“The way other people practiced a sport, learned a dance, I sat with feelings to learn who I am.” – S. Kelley Harrell, Gift of the Dreamtime: Awakening to the Divinity of Trauma

Namaste – (Sanskrit) – my soul recognizes your soul, I honor the light, love, beauty, truth and kindness within you because it is also within me. In sharing these things there is not distance and no difference between us, we are the same, we are one.

“The arets are not a way to make a living. They are a very human way of making life more bearable. Practicing an art, no matter how well or badly, is a way to make your soul grow, for heaven’s sake. Sing in the shower. Dance to the radio. Tell stories. Write a poem to a friend, even a lousy poem. Do it as well as you possibly can. You will get an enormous reward. You will have created something.” – Kurt Vonnegut, A Man Without a Country

“Reexamine all you have been told. Dismiss what insults your soul.” – Walt Whitman

We are in training.

We are in training. Everything that happens to us strengthens us. We can see it as a test and a trial, or as training. When we work out, our muscles are sore. We hurt. But then the muscles get stronger from the exercise and we get stronger. We can handle more next time.

The same is true of personal tests. When someone hurts us, we can get knocked down or we can see it as training. We can get stronger. Just like with muscles, we have to rest first. We don’t get stronger right away. And it hurts at first. But then we become able to handle more, and handle it better.

Look at gymnasts. They train all the time and they are able to do amazing feats. They perform what appear to be superhuman feats of agility. It is only from years of work that they can do this. They have amazing muscles, and amazing reflexes. They have trained hard.

Sadly, emotional training isn’t that easy. There isn’t a school for it. You have a harder time seeing when you have slipped and you did it wrong. But it is still important. Perhaps it is more important.

Who cares if you can walk the balance beam, if you can’t handle your own emotions? It matters more if your life is out of balance.

I have chosen to see every problem as something that will strengthen me, rather than destroy me. Perhaps I’m all about the lemonade rather than the lemons.

It would be easier to be angry and upset. It is simpler. But seeing it as a way to get stronger makes me feel better. Getting angry doesn’t do me any good at all. So ultimately I’m doing this for myself.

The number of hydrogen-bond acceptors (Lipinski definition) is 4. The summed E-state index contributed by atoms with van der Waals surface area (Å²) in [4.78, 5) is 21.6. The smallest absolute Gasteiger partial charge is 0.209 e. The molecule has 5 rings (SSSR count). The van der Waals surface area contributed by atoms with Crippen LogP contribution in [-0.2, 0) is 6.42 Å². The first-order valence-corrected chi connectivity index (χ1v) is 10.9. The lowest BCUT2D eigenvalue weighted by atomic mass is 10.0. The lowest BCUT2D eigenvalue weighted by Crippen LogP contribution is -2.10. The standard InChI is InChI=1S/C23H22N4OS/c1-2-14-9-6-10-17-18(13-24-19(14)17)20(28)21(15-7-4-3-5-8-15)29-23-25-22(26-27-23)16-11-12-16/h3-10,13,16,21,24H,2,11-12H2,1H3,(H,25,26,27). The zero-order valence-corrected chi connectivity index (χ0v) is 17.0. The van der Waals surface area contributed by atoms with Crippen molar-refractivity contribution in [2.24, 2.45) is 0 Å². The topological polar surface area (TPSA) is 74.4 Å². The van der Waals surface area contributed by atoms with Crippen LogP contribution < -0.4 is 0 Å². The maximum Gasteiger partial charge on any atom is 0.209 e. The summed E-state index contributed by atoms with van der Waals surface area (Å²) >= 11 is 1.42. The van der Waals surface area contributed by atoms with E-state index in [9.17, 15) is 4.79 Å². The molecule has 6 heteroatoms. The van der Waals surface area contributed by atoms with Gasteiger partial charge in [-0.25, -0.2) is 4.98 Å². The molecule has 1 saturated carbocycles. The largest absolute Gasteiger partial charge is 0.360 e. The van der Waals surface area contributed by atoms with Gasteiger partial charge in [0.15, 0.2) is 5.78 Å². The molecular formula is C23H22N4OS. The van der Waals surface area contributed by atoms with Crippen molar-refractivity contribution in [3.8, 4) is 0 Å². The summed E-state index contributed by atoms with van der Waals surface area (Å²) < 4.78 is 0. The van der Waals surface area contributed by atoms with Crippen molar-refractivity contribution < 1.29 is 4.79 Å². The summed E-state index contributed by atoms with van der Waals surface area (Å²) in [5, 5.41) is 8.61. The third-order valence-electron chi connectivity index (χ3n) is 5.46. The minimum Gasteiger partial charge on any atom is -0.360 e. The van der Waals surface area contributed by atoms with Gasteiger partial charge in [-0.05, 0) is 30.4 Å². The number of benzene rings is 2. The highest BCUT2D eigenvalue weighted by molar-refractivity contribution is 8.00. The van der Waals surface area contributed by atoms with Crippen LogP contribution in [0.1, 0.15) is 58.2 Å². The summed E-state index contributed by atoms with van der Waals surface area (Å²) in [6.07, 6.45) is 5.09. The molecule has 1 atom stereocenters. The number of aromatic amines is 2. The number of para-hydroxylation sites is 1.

At one point I realized that I was praying a lot while things seemed to be falling apart around me. So I decided to give thanks for the things falling apart. They reminded me to connect with God. When things go well I tend to lose that connection.

Perhaps that is part of why things fall apart. I forgot to keep that connection open.

So I decided to be thankful. It was a reminder, this trial, this test, whatever it is. It told me to put my focus on God. It reminded me that I don’t have the big picture – God does. If I’m going to say with my words that God is in charge of everything, and that God wants nothing but good, then I have to let God be in charge.

I have to live like I mean those words. I have to remember that when things don’t go my way, that is good, because they are always going God’s way.

Give thanks in all things, and know that God is in charge.

When is a Frog?

At what point is a frog a frog? When does it stop being a tadpole and become a frog? When it breathes air? When it no longer has a tail? When it has all four legs?

(unknown photo credit)

I tell you, the frog was always a frog. Even before it was a tadpole. Even before then.

It is we who give it names, that limit when it is one thing and another. It doesn’t have names for itself. It just swims. It hops when it can. It breathes water, then air. It just is.

We have rules about what is and what is not, we humans. We are male, or female – until we aren’t. When a child is born that isn’t of one particular gender, the child is “intersexed” or “of ambiguous gender”. We don’t know what to call such a child – She? He? We don’t have a word for both and neither, yet the reality is there.

It doesn’t matter that we don’t have a word for that particular reality. The reality is still just as real. It is like a platypus. Is it a mammal, because it has fur? Or is it a bird, because it lays eggs? It is both. And neither. And something else.

Our words don’t shape reality. Reality shapes our words. Reality keeps on being, and we keep on trying to describe it, and we keep failing.

There is a Zen saying – “What did your face look like before your parents were born?”

Words are the same. What would a frog be if we weren’t there to call it a frog?